What Are We FOR as a Family
Let’s Point in the Right Direction
It can often be way too easy to concentrate on things we don’t want, and some personality types are really good at finding fault and complaining.
While strictly speaking the negative and positive are simply two different sides of the same coin, I find that accentuating the positive can make a huge difference.
This is true with individuals, but especially with groups of people.
Families who are trying to find ways to continue to work together over the long haul, i.e. into the next generation (and beyond) would do well to heed this advice.
Reframing to the Positive Angle
Of course it’s fine to talk about what we don’t want, for a time, because sometimes that’s actually much more clear.
Eventually, as you work with someone who is looking to grow, improve, or change in some way, you need to focus on what they do want, and what they need to do to get that.
And as I mentioned, with a group, this takes on an even more important role.
Negativity can be contagious, and if a group of people are supposed to be working towards a common goal, one nay-sayer can quickly enroll others and creating positive momentum will become more of a challenge.
Start with One Person
The good news here is that it really can all start with one person.
A family’s values or vision begins by asking each person to share their own values and vision, and then working with the group to try to shape some consensus on common vision and values that they can all agree on and get behind.
When things bog down, either in such exercises or other scenarios involving a family working towards some common goal, the way through is typically achieved when someone feels strongly enough to verbalize some strong feelings.
The leadership that such a family must exhibit almost always channels some positive view of what they see FOR the family, as opposed to what they don’t want.
Look for Exponential Magic
That leader can be the spark that the family needs to make progress. But, one person can only get so far all alone.
As I detailed in The Exponential Magic of Family Collaboration, if that person can find another family member to see the light, they can really begin to make progress.
And once they enroll a third, they can start to roll forward with some momentum.
Not that any of this necessarily moves quickly, but there is usually a certain natural progression involved.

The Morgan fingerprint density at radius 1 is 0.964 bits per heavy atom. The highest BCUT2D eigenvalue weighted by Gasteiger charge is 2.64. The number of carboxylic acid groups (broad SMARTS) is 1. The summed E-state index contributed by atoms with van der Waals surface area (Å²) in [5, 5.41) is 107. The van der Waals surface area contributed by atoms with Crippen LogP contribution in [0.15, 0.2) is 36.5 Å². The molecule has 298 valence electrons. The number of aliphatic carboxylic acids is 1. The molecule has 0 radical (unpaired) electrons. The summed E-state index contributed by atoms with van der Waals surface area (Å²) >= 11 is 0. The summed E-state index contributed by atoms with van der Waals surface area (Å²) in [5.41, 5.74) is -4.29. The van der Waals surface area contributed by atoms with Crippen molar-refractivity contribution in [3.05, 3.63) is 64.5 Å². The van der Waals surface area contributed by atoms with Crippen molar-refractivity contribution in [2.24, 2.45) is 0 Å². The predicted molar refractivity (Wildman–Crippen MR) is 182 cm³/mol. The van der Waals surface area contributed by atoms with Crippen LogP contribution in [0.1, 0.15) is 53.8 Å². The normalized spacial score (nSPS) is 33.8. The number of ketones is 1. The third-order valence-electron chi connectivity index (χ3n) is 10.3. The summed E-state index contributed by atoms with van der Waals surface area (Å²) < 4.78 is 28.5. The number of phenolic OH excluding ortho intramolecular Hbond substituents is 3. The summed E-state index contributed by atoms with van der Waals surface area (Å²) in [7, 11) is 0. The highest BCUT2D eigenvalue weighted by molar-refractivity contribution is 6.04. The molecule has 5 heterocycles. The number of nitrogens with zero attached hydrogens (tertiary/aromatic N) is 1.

Important Support Along the Way Too
Because this can be a frustrating and lonely time for that family leader, sometimes called the “Family Champion” (but typically only in retrospect), it can be important for that person to have some outside support.
As I wrote about a few months ago in Coaching for Current & Future Family Leaders, coaching is really made for situations like these.
Furthermore, coaching is also made for times like these, and by that I mean during a pandemic where so many things are up for discussion and the future is as uncertain as it’s been in a long time.
Coaching Only One Family Member Works Too
One of the things I’ve recently noticed, since doing my coaching certification last year, is that a coach can help a family make a lot of progress, without ever meeting them.
Okay, so as I re-read that sentence, I realized that it can actually be taken in a couple of different ways, so let me unpack it a bit.
What I set out to say was that by working with only one person from a family, a coach can increase the effectiveness of that family leader to effectuate change and make progress with the rest of the family system.
The second way one could take that previous sentence is to note that a coach can work with a client without ever meeting them in person.
Indeed, I have several clients I’ve never been in the same room with.
What Am I FOR, What Are We FOR
Circling back to the topic of the week, the coach will concentrate on supporting the clients as they work towards getting their family aligned towards things that they can all be FOR.
That family leader will already usually have some ideas of what they are FOR, individually, and with their coach they can then work on ways of strengthening the family relationships so as to get the family ready to embark on the journey as well.